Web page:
What’s stress ?
Stress is when your brain and body are knocked out of balance.
Stress is a feeling of physical or emotional tension. It can come from any situation or thought that makes you feel frustrated, angry, or nervous.
The problem arises when stress is a response to situations of conflict, grief, traumatic accidents, disappointment, loss of employment and a long list of negative situations.
Understand the difference between each type will help you to know what’s your stress type and the symptoms related.
What are the causes of the stress?
Stress is a psychophysical response that the body puts in place in response to tasks that are assessed by the individual as excessive. This means that a stressful event for some may not be stressful for others and that the same event at different stages of life may be more or less stressful. However, it is useful to identify some factors that are typically stressful for most people.
Many of the major events in life can be stressful, whether they are pleasant events such as marriage, the birth of a child or a new job, or unpleasant events such as the death of a loved one, separation or retirement.
Alongside these events we can identify some physical factors as frequent sources of stress: intense cold or heat, alcohol abuse or smoking, but also serious limitations in movement. There are also environmental factors that expose us to the risk of stress, such as homelessness, noisy environments and high levels of pollution.
Finally, let us remember organic diseases and extraordinary events such as cataclysms.
Stress type 1: Acute stress
Acute stress is the most frequent type of stress. Acute stress is produced mainly as a reaction to the demand or constant pressure.
Acute stress has a short duration and is easily manageable and treatable. It manifests itself with fatigue and tension symptoms, over-excitement, cold hands and feet, depressive feelings or slight anxiety.
Stress type 2:Acute episodic stress
Acute episodic stress refers to people who suffer acute stress situations repeatedly and who seem to end up trapped in a spiral of excessive responsibility. People who suffer from this acute episodic stress seem to fall themselves into a chaotic life, sabotaging themselves by self-imposed pressure and immersed in a continuous crisis.
They are people who tend to be sour, irritable, very nervous and in a constant state of anxiety. Also, they often blame other people for all their problems.
Another form of this type of stress is the constant pessimism that turns into the negativity that applies to everything, always expecting the worst to happen. In some case, the symptoms of this acute episodic stress are more serious.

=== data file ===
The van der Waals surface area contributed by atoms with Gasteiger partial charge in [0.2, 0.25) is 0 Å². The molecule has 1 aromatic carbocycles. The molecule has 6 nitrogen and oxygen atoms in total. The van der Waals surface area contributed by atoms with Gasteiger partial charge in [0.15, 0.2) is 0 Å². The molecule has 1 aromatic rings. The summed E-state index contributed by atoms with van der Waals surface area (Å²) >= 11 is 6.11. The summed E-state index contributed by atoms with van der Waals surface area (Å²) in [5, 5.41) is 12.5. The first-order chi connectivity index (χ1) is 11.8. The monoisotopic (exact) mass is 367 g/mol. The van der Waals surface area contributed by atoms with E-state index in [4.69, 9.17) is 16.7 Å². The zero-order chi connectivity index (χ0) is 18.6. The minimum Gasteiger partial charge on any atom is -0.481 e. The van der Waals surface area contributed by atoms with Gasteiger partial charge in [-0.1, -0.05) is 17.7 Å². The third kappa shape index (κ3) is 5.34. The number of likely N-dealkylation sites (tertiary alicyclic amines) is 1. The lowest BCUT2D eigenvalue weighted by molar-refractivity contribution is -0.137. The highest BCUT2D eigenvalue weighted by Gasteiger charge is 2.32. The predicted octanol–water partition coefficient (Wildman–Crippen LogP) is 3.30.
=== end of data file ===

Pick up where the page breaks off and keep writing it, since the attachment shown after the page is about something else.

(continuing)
The symptoms may vary between migraines and tension pains, high blood pressure, pressure in the chest and propensity to suffer from heart disease. Their treatment involves psychological therapy that can last for months, as they are resistant to change.
Stress type 3 Chronic stress
Chronic stress is exhausting stress that produces continuous physical and emotional wear to the person who suffers it. Situations of poverty, dysfunctional families, having a job that is despised are some of the situations that can generate it. You never see the way out and stop looking for solutions.
Sometimes it’s essential to look and understand the traumatic events that happened in the childhood who create and develop the personality that suffers from this chronic stress.
Sometimes this type of stress induces the idea of suicide and can be at the origin of a heart attack or other systemic diseases, such as stroke. Symptoms that are more severe than the above may require pharmacological treatment in addition to psychological therapy.
Chronic stress kills through suicide, violence, heart attack, stroke and even cancer. People wear themselves out to a final and fatal nervous breakdown. Because physical and mental energy consumed by long-term burnout, the symptoms of chronic stress are difficult to treat and may require medical and behavioural treatment and stress management.
Stress is a natural psychophysical response and can have the beneficial function of activating resources and guiding us to solve problems. However, in our daily life there are many sources of stress and an excessive activation for intensity and prolonged over time can compromise our well-being.
Learning to recognize stress is important, as well as learning some strategies that allow us to take a step back and not be overwhelmed by what is happening, for example by practicing mindfulness. When stress is very strong, it can lead to the development of diseases such as Post Traumatic Stress Disorder.